Mexican Barro Betus - SHOP ONLINElivepages::jquery();?>
The Ortega family has been working in barro betus for generations. Also called Cerámica Fantástica (Fantastic Ceramics) because of the bright colours used, barro betus gets its name from the oil bath it receives in aceite de betus (oil of betus - a resin extracted from the pine tree) before it is fired.
The process begins with "tortillando" or kneading the clay into unique shapes. The kiln is readied to fire pieces created several days before. Before firing, the clay is black. The pieces have to be dried in the open air before baking them or they will explode. The firing is done at a very low temperature compared to other types of ceramics. Each figure is rubbed with oil just before firing, giving them a lacquered appearance once finished. Kilns are simple brick holes covered with old tiles.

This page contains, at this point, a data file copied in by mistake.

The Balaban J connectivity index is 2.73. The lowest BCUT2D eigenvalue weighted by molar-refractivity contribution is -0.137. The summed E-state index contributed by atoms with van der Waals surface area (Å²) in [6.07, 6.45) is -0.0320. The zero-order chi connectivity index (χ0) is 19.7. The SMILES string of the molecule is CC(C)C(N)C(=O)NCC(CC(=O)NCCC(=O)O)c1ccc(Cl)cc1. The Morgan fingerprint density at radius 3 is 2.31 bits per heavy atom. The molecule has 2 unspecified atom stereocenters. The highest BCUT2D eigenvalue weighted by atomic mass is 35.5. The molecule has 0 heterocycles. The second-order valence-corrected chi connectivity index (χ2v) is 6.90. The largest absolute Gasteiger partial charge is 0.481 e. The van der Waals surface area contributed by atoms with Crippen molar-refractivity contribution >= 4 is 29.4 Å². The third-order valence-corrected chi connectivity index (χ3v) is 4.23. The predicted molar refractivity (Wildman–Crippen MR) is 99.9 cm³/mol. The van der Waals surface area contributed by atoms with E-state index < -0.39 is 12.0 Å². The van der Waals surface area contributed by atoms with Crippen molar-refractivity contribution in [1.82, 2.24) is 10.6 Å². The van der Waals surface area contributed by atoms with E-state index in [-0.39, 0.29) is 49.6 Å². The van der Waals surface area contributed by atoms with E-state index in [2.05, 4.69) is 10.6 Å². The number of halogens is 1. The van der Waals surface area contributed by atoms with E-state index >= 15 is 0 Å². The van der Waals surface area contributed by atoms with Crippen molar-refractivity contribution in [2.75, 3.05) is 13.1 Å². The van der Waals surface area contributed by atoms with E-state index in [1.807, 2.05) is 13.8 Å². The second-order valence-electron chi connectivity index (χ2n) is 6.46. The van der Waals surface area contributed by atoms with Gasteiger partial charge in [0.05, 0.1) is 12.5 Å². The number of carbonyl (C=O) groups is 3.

Gerardo Ortega is well known for his Arboles de la Vida (Trees of Life). His teacher was his father, Eleuterio Ortega Hernandez, and his grandmother, Natividad Hernandez. Gerardo is the 4th. generation to work with barro betus.
His grandparents worked in the fields in the planting and harvesting seasons and in their spare time were engaged in developing their art. Gerardo's grandmother designed pieces such as roosters, animals, candlesticks, chests of animals and fruits, covered with nahuales (a human being who has the power to magically turn him- or herself into an animal form, most commonly donkey, turkey and dogs, but also other and more powerful animals) bodies and surrealistic figures. The origin of barro betus dates back to colonial times and is surrounded by myths. The most popular pieces of art are the colourful Nahual figures with the reputation of coming from a magical world.